December 4, 2023

Innovation & Tech Today


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What will a Car-less City Mean for the Mobile Industry

There are some cities around the globe which have and are making the turn towards a car-less city.

So, what does a car-less city entail?

What a car-less city means is that it is a city where privately owned vehicles will no longer be welcomed within the city hubs. Bicycle lanes replace the alternate modes of transport available to citizens within car-less city centers, along with pedestrian hubs and public ways of transportation like electric busses, moving sidewalks, subways and train services.

The need for car-less cities has grown tremendously in the last decade. Where once the population of the worlds largest cities was dwindling as residents fled for the suburbs, now more and more people are moving back to the Cities. As the population increases, it is creating a massive headache of inner-city traffic congestion, and rising pollution levels in the air. All these factors only detract from any citizens quality of life and are being tackled by city planners the world over.

Let’s take a look at some of the city’s that have decided to go a car-less route.

  1. Paris

Parisians have been living with high levels of smog in their inner-city hubs for years. Still, the city is planning on a massive project to increase the number of bicycle lanes and incentivizing the adoption of hybrid and electric vehicles. The hope is this will be a decisive move towards creating a less car-driven city in general.

  1. Milan’s Car-less Incentives

Milan has got to be the most progressive and innovative city to date, judging from how Milan chooses to incentivize their citizens into leaving their cars parked at home by offering a free public transport voucher, which is available to every citizen of the city in exchange for them choosing to go car-less that specific day.

  1. Madrid

Car-free zones pepper the streets of Madrid, a city that was built many years before the advent and popularity of automobiles. Madrid is planning on ending the use of cars in some areas and allowing only residents to drive their vehicles in others.

So, what does all this means for the mobile industry, you may wonder?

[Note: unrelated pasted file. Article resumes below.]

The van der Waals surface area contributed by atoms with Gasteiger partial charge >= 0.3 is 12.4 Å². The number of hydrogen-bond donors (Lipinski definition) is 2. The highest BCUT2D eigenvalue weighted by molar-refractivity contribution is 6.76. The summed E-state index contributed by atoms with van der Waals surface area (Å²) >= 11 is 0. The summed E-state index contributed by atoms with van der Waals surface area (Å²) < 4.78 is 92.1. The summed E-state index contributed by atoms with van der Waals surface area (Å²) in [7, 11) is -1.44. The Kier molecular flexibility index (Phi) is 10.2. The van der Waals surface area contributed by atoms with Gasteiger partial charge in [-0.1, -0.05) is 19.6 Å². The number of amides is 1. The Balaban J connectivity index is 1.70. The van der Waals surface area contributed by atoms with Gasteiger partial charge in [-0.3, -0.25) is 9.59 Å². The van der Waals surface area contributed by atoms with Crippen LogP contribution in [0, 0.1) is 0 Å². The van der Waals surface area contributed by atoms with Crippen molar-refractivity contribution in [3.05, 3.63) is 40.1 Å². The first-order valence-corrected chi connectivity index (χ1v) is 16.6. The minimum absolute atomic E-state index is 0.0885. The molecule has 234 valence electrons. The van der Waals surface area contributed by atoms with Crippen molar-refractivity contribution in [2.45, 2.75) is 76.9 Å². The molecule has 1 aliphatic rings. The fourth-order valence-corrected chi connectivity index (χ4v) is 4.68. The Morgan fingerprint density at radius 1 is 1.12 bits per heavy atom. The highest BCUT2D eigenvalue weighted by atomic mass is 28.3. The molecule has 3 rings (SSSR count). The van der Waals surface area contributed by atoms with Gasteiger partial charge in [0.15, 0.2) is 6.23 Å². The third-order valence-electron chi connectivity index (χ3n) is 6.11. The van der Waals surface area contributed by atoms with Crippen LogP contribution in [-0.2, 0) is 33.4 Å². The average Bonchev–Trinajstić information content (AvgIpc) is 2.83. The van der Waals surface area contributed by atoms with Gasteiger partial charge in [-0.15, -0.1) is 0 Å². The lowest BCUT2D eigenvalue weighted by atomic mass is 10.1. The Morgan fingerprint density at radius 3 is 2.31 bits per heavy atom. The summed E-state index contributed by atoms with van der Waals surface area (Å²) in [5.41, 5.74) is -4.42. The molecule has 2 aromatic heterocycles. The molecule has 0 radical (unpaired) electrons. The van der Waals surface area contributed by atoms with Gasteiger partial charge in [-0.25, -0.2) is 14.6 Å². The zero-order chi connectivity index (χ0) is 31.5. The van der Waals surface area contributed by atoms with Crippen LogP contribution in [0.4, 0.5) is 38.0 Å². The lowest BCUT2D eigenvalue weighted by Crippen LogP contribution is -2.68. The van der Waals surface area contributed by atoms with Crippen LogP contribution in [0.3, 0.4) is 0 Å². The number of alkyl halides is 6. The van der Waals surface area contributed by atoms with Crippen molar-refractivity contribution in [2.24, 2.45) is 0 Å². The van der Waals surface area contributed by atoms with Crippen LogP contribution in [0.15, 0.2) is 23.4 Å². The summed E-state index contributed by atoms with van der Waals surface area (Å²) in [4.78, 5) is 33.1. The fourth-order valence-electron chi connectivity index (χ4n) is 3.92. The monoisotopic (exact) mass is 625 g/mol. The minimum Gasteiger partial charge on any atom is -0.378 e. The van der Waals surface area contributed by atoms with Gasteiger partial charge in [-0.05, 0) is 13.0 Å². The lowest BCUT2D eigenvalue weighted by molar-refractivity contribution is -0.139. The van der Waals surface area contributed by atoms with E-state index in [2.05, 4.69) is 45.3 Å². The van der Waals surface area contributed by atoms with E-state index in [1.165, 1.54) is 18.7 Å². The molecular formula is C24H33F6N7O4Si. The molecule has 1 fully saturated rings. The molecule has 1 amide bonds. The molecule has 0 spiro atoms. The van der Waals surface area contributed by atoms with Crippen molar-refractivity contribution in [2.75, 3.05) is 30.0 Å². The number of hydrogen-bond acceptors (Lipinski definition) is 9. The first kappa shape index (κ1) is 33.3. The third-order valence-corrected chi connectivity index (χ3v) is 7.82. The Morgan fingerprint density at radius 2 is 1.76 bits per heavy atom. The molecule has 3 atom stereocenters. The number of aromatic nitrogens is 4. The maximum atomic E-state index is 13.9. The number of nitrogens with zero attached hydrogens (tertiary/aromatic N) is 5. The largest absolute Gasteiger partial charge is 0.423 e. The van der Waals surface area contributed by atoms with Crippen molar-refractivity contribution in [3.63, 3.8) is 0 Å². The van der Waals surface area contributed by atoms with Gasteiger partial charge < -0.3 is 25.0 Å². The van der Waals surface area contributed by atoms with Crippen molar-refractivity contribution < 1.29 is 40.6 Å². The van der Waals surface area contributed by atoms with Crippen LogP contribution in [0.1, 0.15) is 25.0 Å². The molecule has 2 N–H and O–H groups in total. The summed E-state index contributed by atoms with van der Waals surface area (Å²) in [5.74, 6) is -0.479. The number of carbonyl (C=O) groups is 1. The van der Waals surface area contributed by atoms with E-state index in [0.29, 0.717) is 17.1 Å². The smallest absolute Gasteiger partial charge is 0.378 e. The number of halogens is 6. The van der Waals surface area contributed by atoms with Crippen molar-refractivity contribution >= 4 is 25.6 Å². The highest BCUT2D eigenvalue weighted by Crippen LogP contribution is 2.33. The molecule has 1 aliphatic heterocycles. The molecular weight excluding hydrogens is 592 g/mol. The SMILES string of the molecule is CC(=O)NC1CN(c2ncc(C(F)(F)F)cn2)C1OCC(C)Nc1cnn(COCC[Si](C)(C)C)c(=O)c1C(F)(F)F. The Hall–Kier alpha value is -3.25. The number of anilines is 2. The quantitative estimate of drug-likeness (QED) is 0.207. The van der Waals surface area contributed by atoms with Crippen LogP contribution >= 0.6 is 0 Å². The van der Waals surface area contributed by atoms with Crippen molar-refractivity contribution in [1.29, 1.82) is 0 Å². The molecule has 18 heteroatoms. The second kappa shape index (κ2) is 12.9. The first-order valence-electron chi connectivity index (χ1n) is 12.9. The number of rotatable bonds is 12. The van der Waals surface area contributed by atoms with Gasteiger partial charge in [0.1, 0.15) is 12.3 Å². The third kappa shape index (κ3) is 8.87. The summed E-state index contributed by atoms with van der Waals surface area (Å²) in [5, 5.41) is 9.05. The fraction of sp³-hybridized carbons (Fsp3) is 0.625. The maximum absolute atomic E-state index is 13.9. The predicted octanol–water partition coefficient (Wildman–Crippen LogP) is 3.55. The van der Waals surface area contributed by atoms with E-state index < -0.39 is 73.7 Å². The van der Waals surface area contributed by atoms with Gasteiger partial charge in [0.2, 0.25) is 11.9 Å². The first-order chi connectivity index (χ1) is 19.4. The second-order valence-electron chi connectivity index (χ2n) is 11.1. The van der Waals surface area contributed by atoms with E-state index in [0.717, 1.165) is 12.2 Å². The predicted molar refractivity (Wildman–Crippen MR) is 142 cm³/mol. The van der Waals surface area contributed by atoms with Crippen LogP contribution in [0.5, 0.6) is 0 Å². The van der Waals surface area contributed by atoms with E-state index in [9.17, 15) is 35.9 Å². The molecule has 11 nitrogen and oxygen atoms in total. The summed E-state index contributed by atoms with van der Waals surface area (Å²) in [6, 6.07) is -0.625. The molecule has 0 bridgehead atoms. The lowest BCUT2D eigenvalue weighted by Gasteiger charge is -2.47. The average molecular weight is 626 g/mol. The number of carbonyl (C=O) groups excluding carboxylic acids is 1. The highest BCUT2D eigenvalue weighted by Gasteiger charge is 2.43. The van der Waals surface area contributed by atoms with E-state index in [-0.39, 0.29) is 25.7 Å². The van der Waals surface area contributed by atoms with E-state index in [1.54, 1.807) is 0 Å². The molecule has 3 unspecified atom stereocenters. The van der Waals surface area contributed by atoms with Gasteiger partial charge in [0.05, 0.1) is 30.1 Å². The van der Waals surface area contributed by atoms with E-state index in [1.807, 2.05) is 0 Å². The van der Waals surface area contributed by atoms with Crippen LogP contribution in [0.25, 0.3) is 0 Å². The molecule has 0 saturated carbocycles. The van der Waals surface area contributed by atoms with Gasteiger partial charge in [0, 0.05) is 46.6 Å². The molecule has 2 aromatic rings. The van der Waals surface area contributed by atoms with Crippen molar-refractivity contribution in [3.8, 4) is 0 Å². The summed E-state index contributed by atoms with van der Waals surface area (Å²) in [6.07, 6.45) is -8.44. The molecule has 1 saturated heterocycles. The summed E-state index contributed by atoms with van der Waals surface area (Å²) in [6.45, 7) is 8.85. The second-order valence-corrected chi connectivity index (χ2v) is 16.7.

Well without having to worry about driving and navigating one’s way through the inner-city gridlocks, a car-less city could very well offer the ease of being able to hop on and hop off via public transport hubs. The destination of these well-planned out public transportation hubs are located via the use of a simple mobile app, which provides the location, time and schedule of public transport alternatives.

Once on-board the public mode of transport, this would then open up a whole new world of mobile usability. While commuting on these publicly provide methods of transportation, commuters could readily access their different mobile gaming apps and portals, as there will be ample time and opportunity to immerse themselves in any of their favorite pastimes and games. So it would not be uncommon for a commuting individual in these car-less cities to readily access their gaming account and enjoy a game or two at Party Casino, just to mention one such mobile gaming app available online. Being able to get one’s fun & games on while also having enough time to reach your destination is indeed a major plus when it comes to mobile uses and living in a carless city reality.

Another way that the mobile industry could be affected by the prospect of a car-less city would be the opportunity for payment portals to be linked to one’s mobile device, as a means to effectively, effortlessly and efficiently streamline the increase in the use of public transportation.

All in all, a car-less city seems the inevitable way forward for any city in the future. Even if the concept of total car-less-ness is not in the cards for any given city, there will no doubt be ‘car-free zones’ proposed within the more congested areas of that particular city in question. This way, curbing the major inner-city issues of smog and congestion.

Perhaps Europe has the correct mindset when it comes to tackling these inner-city woes, something city planners and citizens alike should take into consideration moving forward.

By I&T Today

By I&T Today

Innovation & Tech Today features a wide variety of writers on tech, science, business, sustainability, and culture. Have an idea? Send it to

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